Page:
Is the Philippines the Next Caliphate?


Nov 28, 2017

An armored personnel carrier on a highway after President Rodrigo Duterte announced the liberation of Marawi in Lanao Del Sur, Philippines, October 28, 2017

An armored personnel carrier on a highway after President Rodrigo Duterte announced the liberation of Marawi in Lanao Del Sur, Philippines, October 28, 2017

Photo by Romeo Ranoco/Reuters

This commentary originally appeared on Foreign Policy on November 27, 2017.

Both Western leaders and those involved within the region have been eager to declare victory over the Islamic State after retaking the major cities, such as Mosul and Raqqa, that the group has controlled since 2013. But it's too soon to be complacent. The Islamic State is already thinking about how to regroup. The Philippines is a long way from the group's birthplace in the Middle East—but the jihadis have already seized and held a city there for three months, and exerted a grim cost on the country's security forces to retake it.

The Philippines has a long history of Islamic militancy dating back to the 1970s, when the Moro National Liberation Front began battling the government in its quest for greater autonomy from the central government in Manila. After various splits and splintering within the Moro National Liberation Front, the Moro Islamic Liberation Front emerged in 1984 and continued to wage a low-intensity insurgency throughout the southern Philippines. Another Islamic militant organization, the Abu Sayyaf Group, formed in the early 1990s and has formed links with al Qaeda and other Islamic militant groups throughout Southeast Asia, including Jemaah Islamiyah.

Islamic State is a latecomer to the islands. It had only limited interest in the Philippines before 2016, when its caliphate in the Middle East was already under severe strain. Moreover, while over a half-dozen Philippine factions pledged allegiance to the Islamic State, the organization didn't reciprocate: It never publicly acknowledged an official wilayat, or franchise, in the Philippines. In a video produced at the end of June 2016 by the Philippines media office, the Islamic State highlighted the formal relationship between its core and the militants in the Philippines, but this was not an official wilayat announcement.

Southeast Asian militants also have little battle experience with the Islamic State. The nearly 1,600 South and Southeast Asian foreign fighters who traveled to Iraq and Syria to join the group would have made up just 5 percent of the total number of Islamic State foreign fighters, estimated to be pushing 30,000, according to a report by The Soufan Center, an international consulting company.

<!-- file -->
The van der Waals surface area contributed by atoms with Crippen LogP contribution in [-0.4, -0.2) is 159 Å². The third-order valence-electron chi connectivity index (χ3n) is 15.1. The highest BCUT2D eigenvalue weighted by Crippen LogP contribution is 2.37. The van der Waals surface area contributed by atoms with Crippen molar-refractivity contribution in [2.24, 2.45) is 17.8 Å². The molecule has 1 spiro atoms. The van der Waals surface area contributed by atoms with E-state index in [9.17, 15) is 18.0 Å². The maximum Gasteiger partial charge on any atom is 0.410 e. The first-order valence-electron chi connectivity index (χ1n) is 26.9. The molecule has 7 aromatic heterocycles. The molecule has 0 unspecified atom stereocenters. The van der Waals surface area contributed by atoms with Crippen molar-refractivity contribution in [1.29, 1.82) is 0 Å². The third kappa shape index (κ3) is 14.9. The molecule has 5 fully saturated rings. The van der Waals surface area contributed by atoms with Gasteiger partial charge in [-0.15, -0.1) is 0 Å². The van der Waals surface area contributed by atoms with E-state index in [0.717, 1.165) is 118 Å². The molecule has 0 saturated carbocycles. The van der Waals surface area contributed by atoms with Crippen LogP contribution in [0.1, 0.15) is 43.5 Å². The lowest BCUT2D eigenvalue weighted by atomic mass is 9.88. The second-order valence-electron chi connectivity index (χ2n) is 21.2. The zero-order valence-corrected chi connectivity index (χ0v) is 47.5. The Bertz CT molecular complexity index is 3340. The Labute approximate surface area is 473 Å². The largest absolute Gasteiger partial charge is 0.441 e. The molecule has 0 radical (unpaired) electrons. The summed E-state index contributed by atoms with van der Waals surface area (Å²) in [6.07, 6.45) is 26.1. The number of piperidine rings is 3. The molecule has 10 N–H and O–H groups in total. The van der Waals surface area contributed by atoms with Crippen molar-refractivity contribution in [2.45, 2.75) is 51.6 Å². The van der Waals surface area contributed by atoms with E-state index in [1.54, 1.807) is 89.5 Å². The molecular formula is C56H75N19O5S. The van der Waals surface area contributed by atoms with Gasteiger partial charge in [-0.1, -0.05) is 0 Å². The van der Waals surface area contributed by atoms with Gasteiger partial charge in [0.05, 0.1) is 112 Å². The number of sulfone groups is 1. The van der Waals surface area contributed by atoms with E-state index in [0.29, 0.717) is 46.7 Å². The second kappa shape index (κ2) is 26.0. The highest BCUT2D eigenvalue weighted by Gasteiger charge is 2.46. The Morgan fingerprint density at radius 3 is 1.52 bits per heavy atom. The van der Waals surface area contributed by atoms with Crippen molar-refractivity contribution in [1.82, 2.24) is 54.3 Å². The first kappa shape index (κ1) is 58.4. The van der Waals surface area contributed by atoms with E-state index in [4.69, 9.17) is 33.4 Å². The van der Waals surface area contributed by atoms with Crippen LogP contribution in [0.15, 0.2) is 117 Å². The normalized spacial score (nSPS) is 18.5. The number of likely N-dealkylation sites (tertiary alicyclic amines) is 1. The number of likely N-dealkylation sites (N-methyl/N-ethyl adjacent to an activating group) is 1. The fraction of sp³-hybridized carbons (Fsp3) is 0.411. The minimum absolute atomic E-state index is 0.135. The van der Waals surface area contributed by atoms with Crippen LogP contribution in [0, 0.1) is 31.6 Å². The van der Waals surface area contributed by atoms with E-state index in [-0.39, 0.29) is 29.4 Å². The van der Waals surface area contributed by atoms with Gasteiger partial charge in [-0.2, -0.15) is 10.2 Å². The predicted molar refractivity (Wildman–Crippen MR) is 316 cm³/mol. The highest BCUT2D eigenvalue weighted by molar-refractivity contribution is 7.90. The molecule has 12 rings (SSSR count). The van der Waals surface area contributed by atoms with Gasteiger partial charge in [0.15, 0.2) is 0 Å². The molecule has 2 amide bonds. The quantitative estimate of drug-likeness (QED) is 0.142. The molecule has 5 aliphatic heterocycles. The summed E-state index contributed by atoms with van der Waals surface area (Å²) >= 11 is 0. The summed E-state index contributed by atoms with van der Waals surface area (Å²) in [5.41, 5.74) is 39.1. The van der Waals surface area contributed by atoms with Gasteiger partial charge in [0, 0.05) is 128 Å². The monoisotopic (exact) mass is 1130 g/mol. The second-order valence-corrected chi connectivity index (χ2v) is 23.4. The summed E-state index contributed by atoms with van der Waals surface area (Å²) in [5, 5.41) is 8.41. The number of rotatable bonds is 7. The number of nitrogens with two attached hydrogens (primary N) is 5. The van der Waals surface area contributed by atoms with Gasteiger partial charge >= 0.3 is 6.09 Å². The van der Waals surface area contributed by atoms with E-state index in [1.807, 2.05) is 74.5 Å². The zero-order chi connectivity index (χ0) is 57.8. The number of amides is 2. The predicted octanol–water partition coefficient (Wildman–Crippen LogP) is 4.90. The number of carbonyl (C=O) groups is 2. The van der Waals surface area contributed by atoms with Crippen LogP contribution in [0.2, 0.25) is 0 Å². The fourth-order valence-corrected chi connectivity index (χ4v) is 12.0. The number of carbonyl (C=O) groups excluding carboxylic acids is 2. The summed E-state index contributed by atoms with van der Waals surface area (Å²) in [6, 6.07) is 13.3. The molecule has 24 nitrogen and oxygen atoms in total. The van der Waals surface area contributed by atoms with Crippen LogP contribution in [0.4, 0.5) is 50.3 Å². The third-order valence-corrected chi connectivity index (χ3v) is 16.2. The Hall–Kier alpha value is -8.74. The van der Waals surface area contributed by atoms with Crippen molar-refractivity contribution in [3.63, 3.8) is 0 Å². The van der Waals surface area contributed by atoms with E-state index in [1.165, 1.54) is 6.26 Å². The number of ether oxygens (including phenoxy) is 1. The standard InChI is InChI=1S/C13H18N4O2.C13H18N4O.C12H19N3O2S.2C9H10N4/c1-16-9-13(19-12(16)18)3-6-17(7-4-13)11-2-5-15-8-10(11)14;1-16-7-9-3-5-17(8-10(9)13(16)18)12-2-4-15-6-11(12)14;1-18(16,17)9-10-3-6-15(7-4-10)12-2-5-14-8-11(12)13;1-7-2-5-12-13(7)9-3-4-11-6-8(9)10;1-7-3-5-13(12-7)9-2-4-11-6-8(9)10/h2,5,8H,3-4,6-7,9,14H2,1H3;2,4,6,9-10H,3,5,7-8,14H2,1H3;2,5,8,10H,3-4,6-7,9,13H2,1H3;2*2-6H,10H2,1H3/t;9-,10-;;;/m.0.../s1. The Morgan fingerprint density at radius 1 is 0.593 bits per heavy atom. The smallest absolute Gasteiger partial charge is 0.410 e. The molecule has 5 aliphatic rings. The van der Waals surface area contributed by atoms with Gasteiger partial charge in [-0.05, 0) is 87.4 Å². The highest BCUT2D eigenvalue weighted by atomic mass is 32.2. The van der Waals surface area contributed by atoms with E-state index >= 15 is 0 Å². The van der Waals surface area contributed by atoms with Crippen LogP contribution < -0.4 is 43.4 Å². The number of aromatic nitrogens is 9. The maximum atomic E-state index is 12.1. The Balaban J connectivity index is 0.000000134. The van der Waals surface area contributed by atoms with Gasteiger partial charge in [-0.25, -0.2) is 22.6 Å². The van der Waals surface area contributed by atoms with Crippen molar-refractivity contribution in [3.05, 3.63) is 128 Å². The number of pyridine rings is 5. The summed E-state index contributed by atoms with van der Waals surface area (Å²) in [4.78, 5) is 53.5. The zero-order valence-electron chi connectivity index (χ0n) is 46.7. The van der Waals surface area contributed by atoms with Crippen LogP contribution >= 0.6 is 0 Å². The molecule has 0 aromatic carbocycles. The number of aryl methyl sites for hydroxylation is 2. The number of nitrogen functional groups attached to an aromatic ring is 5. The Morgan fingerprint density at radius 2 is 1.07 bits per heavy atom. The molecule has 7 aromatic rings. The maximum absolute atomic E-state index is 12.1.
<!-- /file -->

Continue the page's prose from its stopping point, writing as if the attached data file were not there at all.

And yet, despite receiving far less attention than other Islamic State franchise groups—including in Libya, the Sinai Peninsula, and Afghanistan—Islamist militants who have espoused an affinity for the Islamic State were able to dramatically seize Marawi, the largest city in Mindanao's autonomous region, with a population of 200,000. And even though militants in the Philippines never received official Islamic State wilayat status, there are strong ideological links that have even extended to something more tangible. The combined counteroffensive against the militants failed to recapture Marawi from a loose coalition of these Islamic State-linked factions, including the Abu Sayyaf Group and the Maute group, whose effectiveness was bolstered by Islamic State material support. The core group reportedly sent nearly $2 million to militants in the Philippines to help the group wage battle. The Philippines fits the Islamic State's template of seeking to instigate and latch onto existing ethnic conflicts with sectarian issues, with Muslims from the south competing with Christians from the predominantly Catholic north.

Despite intense assaults and heavy doses of firepower by Philippine security forces, the militants were able to hold the city for more than three months. The feat was even more impressive considering the counterinsurgent force included elite U.S.-trained special operations forces, and—reportedly—U.S. forces that operated quietly alongside them on the ground.

The situation on the ground in the southern Philippines is uncertain today. Philippine President Rodrigo Duterte proclaimed Marawi “liberated” on Oct. 17, one day after his security forces killed Isnilon Hapilon and Omar Maute, the top two leaders of the jihadis in Marawi. However, looming insecurity and a humanitarian crisis will pose a major challenge to reconstruction efforts in Marawi, and extremism is likely to increase among the population in response to the bloody government counterterror campaign and threaten the peace process between Manila and the Moro Islamic Liberation Front. Meanwhile, experts suspect Duterte might have inflated enemy casualty statistics in order to declare Marawi liberated, making it possible for surviving fighters to return to localities where they enjoyed local support and to regroup for future combat.